One structure in the Civic Center that looks like it will be preserved is the Triforium, something you've probably seen in downtown L.A. and, if you didn't already know, probably wondered what it was. Built in 1975, the structure has been dark an unused for the majority of its existence. Land use consultant and former L.A. City Planner Tanner Blackman wants to change that.

“The Triforium is the world’s first poly-phonoptic sculpture, meaning it is composed of light and sound as well as the 60 tons and six stories of lights and glass and concrete," says Blackman, who is now part of a coalition to save the structure, called 'The Triforium Project,' which just this year received a $100,000 grant to help reactivate the Triforium and actually keep it running this time.

"We think it’s a lovely piece of civic art that, unfortunately has been mostly dark in its 41 years because it was sort of technologically ahead of its time."

Blackman says the sculpture is run by a small bank of computers underneath the L.A. Mall and that he and his group plan to use the money to figure out an efficient, cost-effective way to keep it lit up.

"We believe that we could run all of the lights and sound and everything on something about the size of an iPhone today.”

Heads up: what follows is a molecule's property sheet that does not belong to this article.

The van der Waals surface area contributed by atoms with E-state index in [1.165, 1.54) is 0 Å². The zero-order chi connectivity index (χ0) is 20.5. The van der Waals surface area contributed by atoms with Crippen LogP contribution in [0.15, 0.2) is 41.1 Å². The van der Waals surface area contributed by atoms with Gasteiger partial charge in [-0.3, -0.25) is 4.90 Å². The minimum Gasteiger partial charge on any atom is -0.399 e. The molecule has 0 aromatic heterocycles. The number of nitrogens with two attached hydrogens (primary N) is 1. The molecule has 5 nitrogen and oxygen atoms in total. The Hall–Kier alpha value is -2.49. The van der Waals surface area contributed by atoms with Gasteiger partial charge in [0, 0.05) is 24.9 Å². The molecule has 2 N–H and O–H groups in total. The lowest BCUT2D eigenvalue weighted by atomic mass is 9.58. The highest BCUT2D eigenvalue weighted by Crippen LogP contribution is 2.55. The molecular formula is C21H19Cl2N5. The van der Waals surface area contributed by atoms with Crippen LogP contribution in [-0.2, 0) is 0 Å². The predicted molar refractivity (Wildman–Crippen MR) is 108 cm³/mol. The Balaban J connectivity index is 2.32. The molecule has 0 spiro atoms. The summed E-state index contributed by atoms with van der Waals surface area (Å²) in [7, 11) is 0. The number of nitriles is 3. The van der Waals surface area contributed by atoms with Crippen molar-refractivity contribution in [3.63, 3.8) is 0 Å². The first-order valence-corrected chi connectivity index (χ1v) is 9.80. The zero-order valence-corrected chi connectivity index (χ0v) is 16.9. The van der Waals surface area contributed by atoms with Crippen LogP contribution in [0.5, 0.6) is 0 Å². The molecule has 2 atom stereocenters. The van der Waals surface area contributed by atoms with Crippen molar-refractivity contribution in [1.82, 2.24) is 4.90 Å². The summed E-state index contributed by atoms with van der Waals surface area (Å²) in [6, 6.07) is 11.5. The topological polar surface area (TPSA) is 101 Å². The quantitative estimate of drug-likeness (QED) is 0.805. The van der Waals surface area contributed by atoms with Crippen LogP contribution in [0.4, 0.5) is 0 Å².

As of right now, from a legislative perspective, CCMP is largely symbolic and represents Councilman Huizar’s vision for what the Civic Center area should look like. The Parker Center is the only building in the CCMP for which the city has done an environmental impact report (EIR), so the other buildings like the L.A. Mall and City Halls East and South would also need to go through the city before any concrete plans are made to renovate or demolish those buildings.

What would you like to see done with the L.A. Civic Center? Do you think the focus should be more on preserving the Los Angeles history or revamping the area to represent modern L.A.? Here's what some of our listeners said:

John in Downtown L.A.

"More of a recreational center would be nice. More shopping areas and things to do like that. Similar to what the Staples Center did, with more robust businesses nearby. LA also has the growing homeless problem, so they'll have to keep that in mind if it expands."

Ellen in Mt. Washington

"I spend a lot of my time in downtown L.A. and I also really value the fact that we have public transportation, but the traffic situation has really become unbearable in a lot of these communities that lead into and around downtown Los Angeles, based on new residential development. My concern is that the traffic situation won’t be addressed. I don’t feel like we have the road system that could really support getting in and out of there.”

Guests:

Jose Huizar, Los Angeles City Councilmember representing District 14, which includes Downtown and Northeast Los Angeles, Boyle Heights, and El Sereno; he tweets @josehuizar

Tanner Blackman, partner at L.A.-based Kindel Gagan Public Affairs Advocacy and a member of The Triforium Project, a coalition seeking to preserve and restore The Triforeum in L.A.’s Civic Center; he’s also a former L.A. City Planner and planning director for Councilman Huizar; he tweets @tannerblackman